The book I am talking of is “Narcissus and Goldmund”. It’s the story of a serene and wise monk novice and his pupil. They are friends, but they are as different as can be. Goldmund loves Narcissus so much he wants to be like him, wants his approval at all cost, but Narcissus rejects this and wants him to be true to his own self instead. It’s both painful and beautiful to read, the struggles they go through. I guess the final moral of the tale is that the most divine path to follow is your genuinely own, and that this path is what will lead you to your real self and God in the end. Goldmund’s path leads out of the monastery and into a life of debauchery and even murder, but in all this he is never a bad person because he just takes what life gives him and makes of it what he can. What makes it even more fascinating is that he is somewhat of a Kaspar Hauser: his isolated upbringing in the monastery makes him perfectly estranged to the social rules of the outside world: all he has is his instinct and the wisdom Narcissus gave him. It plays with the idea of whether and how much morality, or even just social appropriateness is something innate or something conditioned.

I have a strong belief that if we stem from God and our true nature is in God, then finding our own true path is the only way to him... and it will never be a straight one. That we sin on the way is inevitable... it does not mean we’re encouraged to sin (whatever idea you may have of what sin is), but that we need to accept that sin, flaws, mistakes, error, is just part of our nature and that what we make of it is what matters. For instance, Goldmund learns by instinct and trial and error what the difference between love and sex is... no doctrine could teach him that. The New Covenant is the only way because doctrine, trained lessons, are not what brings life and how to lead it home to us... the human way is by trial and error, and the New Covenant is the thing that reconciles us to God. I guess everyone has a different interpretation of it, and some people still think it is about rigid doctrine, but I could never reconcile myself to that. It’s just not genuine... it doesn’t work. And it’s not that I haven’t tried. All I know is that what I learned about God I didn’t learn in church, or in bible classes, or Sunday school.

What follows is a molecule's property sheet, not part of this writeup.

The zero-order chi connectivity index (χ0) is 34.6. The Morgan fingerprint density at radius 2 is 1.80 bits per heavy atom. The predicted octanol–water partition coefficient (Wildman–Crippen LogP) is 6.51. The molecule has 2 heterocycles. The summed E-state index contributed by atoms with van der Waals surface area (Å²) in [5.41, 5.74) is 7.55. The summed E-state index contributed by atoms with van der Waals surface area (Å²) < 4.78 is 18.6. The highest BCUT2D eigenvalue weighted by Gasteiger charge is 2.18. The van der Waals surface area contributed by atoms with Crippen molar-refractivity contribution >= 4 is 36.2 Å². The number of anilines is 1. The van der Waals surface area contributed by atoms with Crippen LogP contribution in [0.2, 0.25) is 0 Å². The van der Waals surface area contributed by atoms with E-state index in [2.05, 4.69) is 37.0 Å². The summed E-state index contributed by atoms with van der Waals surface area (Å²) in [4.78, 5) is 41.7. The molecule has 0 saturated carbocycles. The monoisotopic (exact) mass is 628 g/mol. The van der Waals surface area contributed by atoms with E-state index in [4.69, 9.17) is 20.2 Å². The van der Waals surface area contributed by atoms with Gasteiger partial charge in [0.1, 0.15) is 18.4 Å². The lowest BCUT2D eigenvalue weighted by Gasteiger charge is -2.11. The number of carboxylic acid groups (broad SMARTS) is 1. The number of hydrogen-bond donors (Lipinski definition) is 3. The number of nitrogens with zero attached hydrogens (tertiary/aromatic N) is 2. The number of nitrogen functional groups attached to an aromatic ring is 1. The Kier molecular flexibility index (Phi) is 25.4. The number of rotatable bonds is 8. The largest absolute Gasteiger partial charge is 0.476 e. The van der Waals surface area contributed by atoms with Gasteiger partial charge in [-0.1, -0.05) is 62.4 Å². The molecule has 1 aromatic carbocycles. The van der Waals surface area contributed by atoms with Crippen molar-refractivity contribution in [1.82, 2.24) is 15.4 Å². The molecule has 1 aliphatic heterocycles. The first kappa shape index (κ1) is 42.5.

The way I learned about him (or her, or it) was through life and through instinct, and through common sense, and those also taught me that God is much bigger than whatever was taught in church... he is much more universal, in fact, so universal that you see him and aspects of him in all religions... even though all of them fall short in capturing exactly what he is about.
I guess, “Narcissus and Goldmund” is a book that somehow expresses that ingraspable (is that a word?) yet stark universality and omnipresence without turning it into a religious book... it’s closest to how I experience God, or my own spirituality.

Funny enough, Hesse is closely associated with Nietzsche, who once claimed that God is dead.
Funnier even, is that Hesse was also good mates with Jung, who is famous for uniting spirituality/religion and psychology. And funniest is that this Nietzsche quote is one of the most misinterpreted ones in the world... it is one that merely states the contemporary human condition of being unable to accept God in traditional terms. Funny that one of the biggest enemies of the church should help me find the real thing.
And that I should only learn from friends what the word family means.